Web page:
Bitcoin - Week 38

Bitcoin wriggles ahead of the FED. War, inflation, recession, how long before Jérôme Powell pulls out his money printing press?

We take stock

The US central bank is expected to raise its key rate by 0.50 or 0.75% this Wednesday evening at 8 p.m. The rate will then drop to 3.25%. More crucially, sound reduction balance sheet is expected to accelerate at the rate of 95 billion per month. The latter weighs 8830 billion, down 130 billion since April.

In May, the New York Fed predicted that the balance sheet would shrink to $5.9 trillion by 2025. That means private bank reserves would fall to around 8% of GDP.

For Jonathan M. Wright of Johns Hopkins University (the seraglio…), interrogates on September 14 by the brookings institution, “Such a drop would probably be too great”. “When private bank reserves last approached this level (Sept 2019), market turbulence threatened the Fed’s ability to control short-term interest rates.”

And losing control of short-term borrowing rates means system collapse. Bulk…

Wright therefore expects the Fed’s balance sheet to decline to only about $7.5 trillion by the end of 2023, before starting to grow again. “My hypothesis is that QE money [Quantitative Easing] will never be sucked back into the FED”Mr. Wright said.

FED balance sheet /
“One of my favorite graphics.
They shouted into the void “we are reducing our balance sheet”, only to explode it upwards (in 2019).
The Fed cannot significantly reduce its balance sheet for very long without breaking something and becoming the buyer of last resort. »

Your servant shares this opinion. It’s only a matter of time before the FED pulls out its printing press.

Exchanges will remain under pressure until then, however, which could potentially weigh on bitcoin. Indeed, the correlation between Bitcoin and the S&P500 has been steadily increasing since the end of last year.

Knowing that Ray Dalio, who manages one of the largest investment funds in the world, estimates that a key rate of 4.50% would cause a further fall of 20% in the S&P500 (or -40% in all).

And given the inflation rate that remains above 8%, there is a good chance that the big helmsman of the FED will continue to raise the cost of money.

Especially since its European counterpart has already hinted that it will raise the ECB rate to 5%. The President of the ECB has even promised to raise rates until inflation is under control. But we are close to 10% and nothing indicates that things will settle down.

On the contrary, the German producer price index, which is a leading indicator of inflation, rose by 46% in August! The proxy war between NATO and Russia in Ukraine does not plead for lower energy prices either.

It is even rumored that Vladimir Putin will declare war on Ukraine tonight. In other words, Moscow will take the gloves off. It is no longer a “special operation”, but a war.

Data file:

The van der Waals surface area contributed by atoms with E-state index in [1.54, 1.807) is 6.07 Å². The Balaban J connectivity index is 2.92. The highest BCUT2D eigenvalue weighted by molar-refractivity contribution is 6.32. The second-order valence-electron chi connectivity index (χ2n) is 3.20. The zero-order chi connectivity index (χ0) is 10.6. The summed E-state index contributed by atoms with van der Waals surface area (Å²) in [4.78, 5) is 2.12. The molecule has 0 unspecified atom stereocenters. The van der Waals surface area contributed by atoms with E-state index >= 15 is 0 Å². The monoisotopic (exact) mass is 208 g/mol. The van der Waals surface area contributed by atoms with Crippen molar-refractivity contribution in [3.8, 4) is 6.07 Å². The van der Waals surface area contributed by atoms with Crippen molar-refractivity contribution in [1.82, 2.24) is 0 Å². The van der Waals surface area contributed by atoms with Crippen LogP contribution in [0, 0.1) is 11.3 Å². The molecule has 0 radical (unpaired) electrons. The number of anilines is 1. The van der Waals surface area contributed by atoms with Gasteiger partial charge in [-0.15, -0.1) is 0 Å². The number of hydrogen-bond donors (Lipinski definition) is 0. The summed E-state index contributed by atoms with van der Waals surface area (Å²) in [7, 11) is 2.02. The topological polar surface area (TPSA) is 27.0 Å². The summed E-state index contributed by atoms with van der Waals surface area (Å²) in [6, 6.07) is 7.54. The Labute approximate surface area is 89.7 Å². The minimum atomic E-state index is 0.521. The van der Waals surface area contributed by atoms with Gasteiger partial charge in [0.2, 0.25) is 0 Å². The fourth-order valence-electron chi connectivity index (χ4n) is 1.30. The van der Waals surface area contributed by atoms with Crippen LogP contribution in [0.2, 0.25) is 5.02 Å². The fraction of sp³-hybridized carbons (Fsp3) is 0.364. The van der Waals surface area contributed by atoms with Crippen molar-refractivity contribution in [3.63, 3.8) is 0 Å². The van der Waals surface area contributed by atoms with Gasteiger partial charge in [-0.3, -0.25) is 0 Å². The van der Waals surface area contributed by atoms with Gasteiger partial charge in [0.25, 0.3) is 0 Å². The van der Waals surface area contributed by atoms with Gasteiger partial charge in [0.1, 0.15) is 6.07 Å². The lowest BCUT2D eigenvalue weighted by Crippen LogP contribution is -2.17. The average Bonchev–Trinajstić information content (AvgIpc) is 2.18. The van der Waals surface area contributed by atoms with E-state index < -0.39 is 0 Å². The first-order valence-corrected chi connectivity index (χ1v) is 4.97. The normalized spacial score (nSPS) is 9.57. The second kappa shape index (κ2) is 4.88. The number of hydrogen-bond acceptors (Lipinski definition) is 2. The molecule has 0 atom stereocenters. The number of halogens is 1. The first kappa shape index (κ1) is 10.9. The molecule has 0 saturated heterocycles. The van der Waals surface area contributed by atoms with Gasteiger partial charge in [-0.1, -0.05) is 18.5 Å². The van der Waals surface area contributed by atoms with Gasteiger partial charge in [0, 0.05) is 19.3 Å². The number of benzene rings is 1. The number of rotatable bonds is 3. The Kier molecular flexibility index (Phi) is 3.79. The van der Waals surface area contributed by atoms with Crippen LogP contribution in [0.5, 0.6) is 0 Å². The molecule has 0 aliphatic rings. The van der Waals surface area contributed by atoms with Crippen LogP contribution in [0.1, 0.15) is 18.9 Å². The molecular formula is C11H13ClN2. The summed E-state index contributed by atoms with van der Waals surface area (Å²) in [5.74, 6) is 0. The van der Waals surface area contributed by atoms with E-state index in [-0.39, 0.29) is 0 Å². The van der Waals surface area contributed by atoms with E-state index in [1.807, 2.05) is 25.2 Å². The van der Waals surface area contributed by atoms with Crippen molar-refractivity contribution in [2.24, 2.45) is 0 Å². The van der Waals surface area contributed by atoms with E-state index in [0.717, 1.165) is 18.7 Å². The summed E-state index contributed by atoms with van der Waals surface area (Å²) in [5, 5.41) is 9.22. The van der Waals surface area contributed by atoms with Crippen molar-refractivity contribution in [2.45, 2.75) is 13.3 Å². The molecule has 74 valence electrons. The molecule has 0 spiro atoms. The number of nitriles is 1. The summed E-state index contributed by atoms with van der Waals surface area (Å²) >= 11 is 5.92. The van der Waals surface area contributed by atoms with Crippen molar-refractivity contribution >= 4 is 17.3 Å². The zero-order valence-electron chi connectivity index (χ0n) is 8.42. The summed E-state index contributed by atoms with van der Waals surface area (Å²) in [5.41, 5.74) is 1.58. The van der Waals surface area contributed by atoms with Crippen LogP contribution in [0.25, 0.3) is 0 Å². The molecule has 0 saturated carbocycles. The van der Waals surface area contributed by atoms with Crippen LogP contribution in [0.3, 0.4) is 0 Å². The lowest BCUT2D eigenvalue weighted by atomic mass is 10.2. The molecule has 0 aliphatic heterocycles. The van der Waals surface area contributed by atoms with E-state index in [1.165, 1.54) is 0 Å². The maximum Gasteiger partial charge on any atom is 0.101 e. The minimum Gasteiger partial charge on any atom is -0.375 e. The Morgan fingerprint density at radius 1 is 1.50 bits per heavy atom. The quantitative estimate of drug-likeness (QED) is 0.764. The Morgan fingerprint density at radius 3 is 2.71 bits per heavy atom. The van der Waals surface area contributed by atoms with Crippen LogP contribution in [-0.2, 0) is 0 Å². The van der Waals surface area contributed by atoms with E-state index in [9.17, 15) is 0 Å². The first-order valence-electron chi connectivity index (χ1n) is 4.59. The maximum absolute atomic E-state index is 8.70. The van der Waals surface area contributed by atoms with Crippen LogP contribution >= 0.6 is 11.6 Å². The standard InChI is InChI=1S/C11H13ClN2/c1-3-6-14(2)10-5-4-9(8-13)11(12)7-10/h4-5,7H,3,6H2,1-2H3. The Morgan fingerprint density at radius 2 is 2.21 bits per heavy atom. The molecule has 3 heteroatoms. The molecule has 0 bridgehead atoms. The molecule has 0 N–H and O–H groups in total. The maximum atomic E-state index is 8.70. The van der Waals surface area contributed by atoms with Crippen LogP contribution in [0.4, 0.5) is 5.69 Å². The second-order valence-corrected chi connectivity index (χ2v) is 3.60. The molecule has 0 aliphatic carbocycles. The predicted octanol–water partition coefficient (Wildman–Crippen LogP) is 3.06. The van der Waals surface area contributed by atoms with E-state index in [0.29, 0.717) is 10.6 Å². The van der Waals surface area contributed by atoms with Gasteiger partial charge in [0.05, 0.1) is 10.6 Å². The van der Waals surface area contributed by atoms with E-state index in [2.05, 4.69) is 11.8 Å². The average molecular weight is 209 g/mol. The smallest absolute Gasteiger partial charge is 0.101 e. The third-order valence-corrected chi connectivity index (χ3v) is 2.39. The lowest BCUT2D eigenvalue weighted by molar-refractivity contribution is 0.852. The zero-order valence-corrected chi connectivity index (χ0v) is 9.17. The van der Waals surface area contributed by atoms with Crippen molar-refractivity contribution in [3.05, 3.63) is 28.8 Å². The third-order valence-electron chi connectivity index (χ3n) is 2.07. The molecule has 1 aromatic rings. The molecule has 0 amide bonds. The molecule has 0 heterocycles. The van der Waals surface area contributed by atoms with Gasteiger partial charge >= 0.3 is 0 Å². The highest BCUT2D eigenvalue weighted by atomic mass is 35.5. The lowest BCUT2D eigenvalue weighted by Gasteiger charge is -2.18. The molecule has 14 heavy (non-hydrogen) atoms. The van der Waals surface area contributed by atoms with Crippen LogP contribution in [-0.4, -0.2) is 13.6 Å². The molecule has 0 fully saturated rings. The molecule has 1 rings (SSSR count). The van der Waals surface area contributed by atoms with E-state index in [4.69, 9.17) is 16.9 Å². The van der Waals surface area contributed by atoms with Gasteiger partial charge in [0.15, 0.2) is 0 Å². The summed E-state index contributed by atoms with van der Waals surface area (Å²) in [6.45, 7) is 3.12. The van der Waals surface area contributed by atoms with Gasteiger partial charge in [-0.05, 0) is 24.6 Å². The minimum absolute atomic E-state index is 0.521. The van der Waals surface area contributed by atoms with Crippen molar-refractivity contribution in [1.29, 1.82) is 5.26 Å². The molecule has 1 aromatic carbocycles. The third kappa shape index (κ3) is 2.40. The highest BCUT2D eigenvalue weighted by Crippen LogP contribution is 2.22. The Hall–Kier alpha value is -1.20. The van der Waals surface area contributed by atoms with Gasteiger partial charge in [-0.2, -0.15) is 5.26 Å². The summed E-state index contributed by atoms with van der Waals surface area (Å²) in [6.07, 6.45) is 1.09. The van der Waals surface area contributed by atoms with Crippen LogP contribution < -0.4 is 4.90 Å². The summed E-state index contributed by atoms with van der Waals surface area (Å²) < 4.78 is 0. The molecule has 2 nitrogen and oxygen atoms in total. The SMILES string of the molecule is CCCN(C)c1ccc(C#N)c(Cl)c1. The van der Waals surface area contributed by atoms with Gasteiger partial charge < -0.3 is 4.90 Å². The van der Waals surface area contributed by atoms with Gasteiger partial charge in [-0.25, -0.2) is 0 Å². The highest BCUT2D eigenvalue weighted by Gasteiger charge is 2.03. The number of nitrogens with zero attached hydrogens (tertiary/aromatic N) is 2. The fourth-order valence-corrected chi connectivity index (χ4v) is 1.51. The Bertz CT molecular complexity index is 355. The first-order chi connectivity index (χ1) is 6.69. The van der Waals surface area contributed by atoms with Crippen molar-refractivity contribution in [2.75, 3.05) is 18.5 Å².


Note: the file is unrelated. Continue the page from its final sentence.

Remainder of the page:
And the kiss had come

The worst is yet to come this winter. German Foreign Minister Annalena Burbock said on Monday: “We are war”.

Economy Minister Robert Habeck told him that “gas stocks will not suffice if the winter is harsh”. “Small businesses will not be able to survive the increase in energy prices “.

And to make matters worse, the dollar continues to appreciate as rarely before. For this reason, inflation will get even worse since the dollar remains the main currency used in international trade.

The Dollar Index soared 14% in 2022, the largest annual rise since the index was launched in 1985. This appreciation is fueled by the Fed’s aggressive interest rate hikes which are encouraging global investors to withdraw money from other markets and place it in the United States.

Additionally, the gloomy economic outlook in Europe as well as China is also boosting the greenback. The old continent must wean itself off Russian energy while the Middle Empire sees its real estate bubble burst.

For the United States, a stronger dollar means cheaper imports. This helps alleviate inflationary pressures. Conversely, the rest of the world is bearing the brunt of the effects of the rise in the dollar.

All this to say that in this hyperinflationary environment, it doesn’t really make sense to sell bitcoin as a risky asset. But it is so. We will see if this perception changes this winter, when energy inflation reaches three digits.

Not to mention the recession and the public deficits which will inevitably explode. Which suggests that central banks are bluffing and will soon have to print.

In 2019, the Fed was back to printing just nine months after starting to reduce its balance sheet which ended in a 34% crash on Wall Street. We are at 6 months…

The ECB will not delay either. Italy’s 10-year bond rate hits 4%, the highest since the 2014 European debt crisis. The ECB is likely to buy debt again shortly after the September election. For Christmas.

In the meantime, you have to turn your back and enjoy these inexpensive BTCs. No on-chain analysis this week. Glassnode preferred to focus on Ethereum, which has just disarmed Bitcoin in the hashrate race…

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